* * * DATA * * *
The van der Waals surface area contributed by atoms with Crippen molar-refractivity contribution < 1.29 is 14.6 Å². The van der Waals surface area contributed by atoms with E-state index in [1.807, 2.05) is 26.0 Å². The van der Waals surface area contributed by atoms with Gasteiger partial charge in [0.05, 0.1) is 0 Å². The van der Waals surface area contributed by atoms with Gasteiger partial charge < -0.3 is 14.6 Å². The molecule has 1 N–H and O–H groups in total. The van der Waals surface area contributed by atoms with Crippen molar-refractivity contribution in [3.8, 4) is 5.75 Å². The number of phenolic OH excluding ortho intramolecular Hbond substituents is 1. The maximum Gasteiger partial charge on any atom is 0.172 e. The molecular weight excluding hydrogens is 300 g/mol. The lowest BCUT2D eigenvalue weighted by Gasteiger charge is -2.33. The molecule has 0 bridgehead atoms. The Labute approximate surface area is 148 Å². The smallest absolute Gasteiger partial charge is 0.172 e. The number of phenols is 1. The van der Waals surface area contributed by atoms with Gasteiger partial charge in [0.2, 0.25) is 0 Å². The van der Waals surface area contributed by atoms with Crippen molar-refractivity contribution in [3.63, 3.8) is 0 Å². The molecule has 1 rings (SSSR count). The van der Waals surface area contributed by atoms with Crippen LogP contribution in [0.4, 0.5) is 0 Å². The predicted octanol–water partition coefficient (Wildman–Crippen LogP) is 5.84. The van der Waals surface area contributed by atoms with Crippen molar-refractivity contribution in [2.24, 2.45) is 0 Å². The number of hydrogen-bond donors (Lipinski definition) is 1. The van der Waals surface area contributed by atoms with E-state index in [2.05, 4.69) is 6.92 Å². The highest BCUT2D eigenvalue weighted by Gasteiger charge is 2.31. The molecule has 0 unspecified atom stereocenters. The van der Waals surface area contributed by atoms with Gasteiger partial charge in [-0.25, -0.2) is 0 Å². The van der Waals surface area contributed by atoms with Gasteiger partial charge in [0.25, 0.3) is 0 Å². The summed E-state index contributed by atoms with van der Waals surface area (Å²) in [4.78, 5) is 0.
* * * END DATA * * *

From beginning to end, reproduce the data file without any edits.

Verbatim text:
The van der Waals surface area contributed by atoms with Crippen molar-refractivity contribution < 1.29 is 14.6 Å². The van der Waals surface area contributed by atoms with E-state index in [1.807, 2.05) is 26.0 Å². The van der Waals surface area contributed by atoms with Gasteiger partial charge in [0.05, 0.1) is 0 Å². The van der Waals surface area contributed by atoms with Gasteiger partial charge < -0.3 is 14.6 Å². The molecule has 1 N–H and O–H groups in total. The van der Waals surface area contributed by atoms with Crippen molar-refractivity contribution in [3.8, 4) is 5.75 Å². The number of phenolic OH excluding ortho intramolecular Hbond substituents is 1. The maximum Gasteiger partial charge on any atom is 0.172 e. The molecular weight excluding hydrogens is 300 g/mol. The lowest BCUT2D eigenvalue weighted by Gasteiger charge is -2.33. The molecule has 0 bridgehead atoms. The Labute approximate surface area is 148 Å². The smallest absolute Gasteiger partial charge is 0.172 e. The number of phenols is 1. The van der Waals surface area contributed by atoms with Gasteiger partial charge in [0.2, 0.25) is 0 Å². The van der Waals surface area contributed by atoms with Crippen molar-refractivity contribution in [3.63, 3.8) is 0 Å². The molecule has 1 rings (SSSR count). The van der Waals surface area contributed by atoms with Crippen LogP contribution in [0.4, 0.5) is 0 Å². The predicted octanol–water partition coefficient (Wildman–Crippen LogP) is 5.84. The van der Waals surface area contributed by atoms with Crippen molar-refractivity contribution in [2.24, 2.45) is 0 Å². The number of hydrogen-bond donors (Lipinski definition) is 1. The van der Waals surface area contributed by atoms with E-state index in [2.05, 4.69) is 6.92 Å². The highest BCUT2D eigenvalue weighted by Gasteiger charge is 2.31. The molecule has 0 unspecified atom stereocenters. The van der Waals surface area contributed by atoms with Gasteiger partial charge in [-0.25, -0.2) is 0 Å². The van der Waals surface area contributed by atoms with Gasteiger partial charge in [0.25, 0.3) is 0 Å². The summed E-state index contributed by atoms with van der Waals surface area (Å²) in [4.78, 5) is 0.